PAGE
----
I once thought that one of the marvels of Emily Dickinson is that she was able to create such revolutionary poetry without any supporting circle of fellow writers. She had poetic heroes: Shakespeare, Emily Bronte, Elizabeth Barrett Browning, but she never met them. Well, it turns out there’s a bit more to her story.
Last year I followed a thread that her sister-in-law, neighbor, and friend Susan Dickinson wrote poetry, and as a result performed one of Susan’s poems “Crushed Before the Moth.” Interestingly, it sounds a bit like an Emily Dickinson poem. This year, I’m reading Genevieve Taggart’s biography of Emily Dickinson, one of the earliest written—researched in the 1920s when people in Amherst who knew Dickinson and her family were still living. And it’s inside that book that I met up with Helen Hunt Jackson.
Helen Hunt Jackson: poet, novelist, activist.
Helen was the same age and a childhood classmate of Emily Dickinson, but she married a brilliant military engineer and left town.* Taggart’s biography tells me that she returned to Amherst and visited Dickinson several times. By the 1860s Helen too was writing poetry. Like Emily Dickinson, Helen Hunt Jackson was connected with Thomas Higginson, the editor/abolitionist/feminist who Dickinson famously reached out to and corresponded with, and who helped edit the first collection of Dickinson’s poetry after Emily died.
Helen and Emily exchanged work and discussed writing. Genevieve Taggart even says that Jackson was selecting work for her first collection of poetry while visiting with Dickinson. Unlike Dickinson, Jackson aimed to be published, and did so not only in magazines but eventually in over 20 books.** While Thomas Higginson discouraged Dickinson from publishing, Helen Hunt Jackson adamantly urged her to. Jackson midwifed the publication in an anthology of one of Dickinson’s poems “Success is counted sweetest” the only poem of Dickinson’s published in a book during Dickinson’s lifetime.
Did their writing influence each other? It’s hard to say. Jackson certainly didn’t convince Dickinson to become a publishing professional author, but another woman of the same age and town selecting and publishing books of poetry had to encourage Dickinson at least as much as the far-away Bronte and Browning. On the other hand, it seems that Dickinson had already written a great deal of her now famous work before she renewed her childhood friendship with Helen.
I was intrigued to find out that Jackson wrote a novel in 1876 Mercy Philbrick’s Choice which featured a heroine who was socially reclusive, wore white and wrote poetry that some think might be a novelized tale of Emily Dickinson. I skimmed through it this week. At one point in the novel, a friend of the poet character sends two of her poems to a noted editor who responds favorably, and my heart leapt up, as this sounded like a description of Dickinson’s famous letter to Higginson. There seem to be other tantalizing passages that could be a friend roman à clef’ing Emily Dickinson. But one has to remember that the novel’s author herself, Jackson, is a poet, from the same age and home town. Mercy Philbrick could also contain elements of her own life and character. That certainly seems so of the title character’s poetry quoted in the book—it doesn’t sound at all like Dickinson.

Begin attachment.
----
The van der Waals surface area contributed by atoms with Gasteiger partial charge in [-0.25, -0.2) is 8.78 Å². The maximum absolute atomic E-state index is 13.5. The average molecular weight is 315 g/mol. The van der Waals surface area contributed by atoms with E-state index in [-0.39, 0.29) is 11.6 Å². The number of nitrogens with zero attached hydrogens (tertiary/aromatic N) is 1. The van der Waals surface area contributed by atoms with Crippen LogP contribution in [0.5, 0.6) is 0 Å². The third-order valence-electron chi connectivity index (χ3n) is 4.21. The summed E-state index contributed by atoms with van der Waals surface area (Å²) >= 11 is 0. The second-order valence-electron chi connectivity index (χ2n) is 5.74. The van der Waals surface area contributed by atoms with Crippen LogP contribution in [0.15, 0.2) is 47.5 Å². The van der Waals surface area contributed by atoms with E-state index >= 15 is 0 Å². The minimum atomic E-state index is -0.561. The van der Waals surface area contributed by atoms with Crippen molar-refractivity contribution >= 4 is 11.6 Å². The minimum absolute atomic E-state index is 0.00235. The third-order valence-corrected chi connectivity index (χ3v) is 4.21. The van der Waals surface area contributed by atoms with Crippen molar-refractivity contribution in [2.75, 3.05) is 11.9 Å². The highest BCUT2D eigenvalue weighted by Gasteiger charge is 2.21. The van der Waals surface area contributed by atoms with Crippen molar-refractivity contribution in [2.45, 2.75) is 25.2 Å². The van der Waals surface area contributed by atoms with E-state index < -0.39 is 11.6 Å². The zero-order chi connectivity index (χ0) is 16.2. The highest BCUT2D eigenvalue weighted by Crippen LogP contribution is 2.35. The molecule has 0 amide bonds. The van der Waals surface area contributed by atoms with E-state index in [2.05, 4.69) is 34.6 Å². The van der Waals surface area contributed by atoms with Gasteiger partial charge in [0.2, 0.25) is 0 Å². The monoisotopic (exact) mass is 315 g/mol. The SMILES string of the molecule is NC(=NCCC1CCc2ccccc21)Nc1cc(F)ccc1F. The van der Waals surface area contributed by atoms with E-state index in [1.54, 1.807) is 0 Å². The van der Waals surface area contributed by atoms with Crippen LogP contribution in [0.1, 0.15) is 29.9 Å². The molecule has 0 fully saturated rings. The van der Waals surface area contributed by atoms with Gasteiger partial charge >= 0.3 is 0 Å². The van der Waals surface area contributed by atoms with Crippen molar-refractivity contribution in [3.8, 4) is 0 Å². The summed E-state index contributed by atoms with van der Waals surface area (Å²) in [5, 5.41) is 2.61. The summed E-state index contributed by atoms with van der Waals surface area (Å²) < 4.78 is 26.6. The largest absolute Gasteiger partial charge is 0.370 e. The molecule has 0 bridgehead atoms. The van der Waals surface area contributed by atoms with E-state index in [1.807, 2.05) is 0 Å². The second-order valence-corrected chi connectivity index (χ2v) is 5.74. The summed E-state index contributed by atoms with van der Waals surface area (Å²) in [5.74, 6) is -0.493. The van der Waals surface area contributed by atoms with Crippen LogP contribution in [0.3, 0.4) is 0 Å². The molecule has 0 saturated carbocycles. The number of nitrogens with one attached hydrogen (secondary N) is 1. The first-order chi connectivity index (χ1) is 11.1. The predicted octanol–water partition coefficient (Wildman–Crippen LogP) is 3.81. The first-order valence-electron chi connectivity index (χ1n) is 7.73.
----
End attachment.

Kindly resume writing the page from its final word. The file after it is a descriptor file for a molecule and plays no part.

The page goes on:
So, here’s today’s piece, a poem written by Helen Hunt Jackson about an Italian wheat field. It’s kind of a revoicing of Wordsworth’s famous “Daffodils” poem, but it has its own charm and details. We celebrate National Poetry Month here the same way we present poetry the rest of the year, a mix of the well-known and the forgotten. To hear my performance of Helen Hunt Jackson’s “Poppies on the Wheat,” use the player below. Want to follow along with the text while listening? Here’s the full text of the poem.
*Emily met Helen’s husband Edward Bissell Hunt when the couple visited Amherst and Emily noted that he was one of the most fascinating men she’d ever met. Edward Hunt was killed at the Brooklyn Navy Yard during the Civil War while leading the testing of a top-secret weapon of his own design, a self-propelled torpedo. Helen remarried after Edward’s death extending her formal name to Helen Hunt Jackson, though she often published using the non-gendered pen name H. H.
**While her poetry is not well known today, Helen Hunt Jackson became a campaigner for Native American rights starting in 1879. In 1881 she published her first book under her own name, a book setting out the reasons for her cause A Century of Dishonor which she sent to every member of congress. Three years later she novelized about Native American issues and wrote a best-seller Ramona which has been characterized as Uncle Tom’s Cabin, only dealing with Native American mistreatment.